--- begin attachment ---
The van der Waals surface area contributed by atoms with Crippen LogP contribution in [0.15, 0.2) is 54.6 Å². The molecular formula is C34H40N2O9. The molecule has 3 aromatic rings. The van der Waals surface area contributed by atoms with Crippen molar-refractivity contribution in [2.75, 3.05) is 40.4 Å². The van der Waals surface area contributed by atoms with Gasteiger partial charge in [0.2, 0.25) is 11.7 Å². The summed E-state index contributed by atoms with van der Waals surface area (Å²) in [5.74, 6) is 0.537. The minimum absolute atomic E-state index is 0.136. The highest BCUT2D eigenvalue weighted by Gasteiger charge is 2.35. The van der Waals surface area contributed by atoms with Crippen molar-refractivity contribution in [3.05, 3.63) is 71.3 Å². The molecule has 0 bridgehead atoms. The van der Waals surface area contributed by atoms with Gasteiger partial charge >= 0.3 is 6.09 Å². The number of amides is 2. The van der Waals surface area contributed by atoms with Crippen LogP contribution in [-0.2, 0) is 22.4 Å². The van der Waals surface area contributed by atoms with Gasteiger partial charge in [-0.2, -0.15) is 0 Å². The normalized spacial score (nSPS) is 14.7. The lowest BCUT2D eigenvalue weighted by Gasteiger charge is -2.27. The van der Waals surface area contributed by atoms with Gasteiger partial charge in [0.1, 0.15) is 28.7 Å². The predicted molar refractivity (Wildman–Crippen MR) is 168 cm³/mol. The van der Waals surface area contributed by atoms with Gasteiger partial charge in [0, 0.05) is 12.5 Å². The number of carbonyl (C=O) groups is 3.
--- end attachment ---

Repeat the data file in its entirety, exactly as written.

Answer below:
The van der Waals surface area contributed by atoms with Crippen LogP contribution in [0.15, 0.2) is 54.6 Å². The molecular formula is C34H40N2O9. The molecule has 3 aromatic rings. The van der Waals surface area contributed by atoms with Crippen molar-refractivity contribution in [2.75, 3.05) is 40.4 Å². The van der Waals surface area contributed by atoms with Gasteiger partial charge in [0.2, 0.25) is 11.7 Å². The summed E-state index contributed by atoms with van der Waals surface area (Å²) in [5.74, 6) is 0.537. The minimum absolute atomic E-state index is 0.136. The highest BCUT2D eigenvalue weighted by Gasteiger charge is 2.35. The van der Waals surface area contributed by atoms with Crippen molar-refractivity contribution in [3.05, 3.63) is 71.3 Å². The molecule has 0 bridgehead atoms. The van der Waals surface area contributed by atoms with Gasteiger partial charge >= 0.3 is 6.09 Å². The number of amides is 2. The van der Waals surface area contributed by atoms with Crippen LogP contribution in [-0.2, 0) is 22.4 Å². The van der Waals surface area contributed by atoms with Gasteiger partial charge in [-0.2, -0.15) is 0 Å². The normalized spacial score (nSPS) is 14.7. The lowest BCUT2D eigenvalue weighted by Gasteiger charge is -2.27. The van der Waals surface area contributed by atoms with Gasteiger partial charge in [0.1, 0.15) is 28.7 Å². The predicted molar refractivity (Wildman–Crippen MR) is 168 cm³/mol. The van der Waals surface area contributed by atoms with Gasteiger partial charge in [0, 0.05) is 12.5 Å². The number of carbonyl (C=O) groups is 3.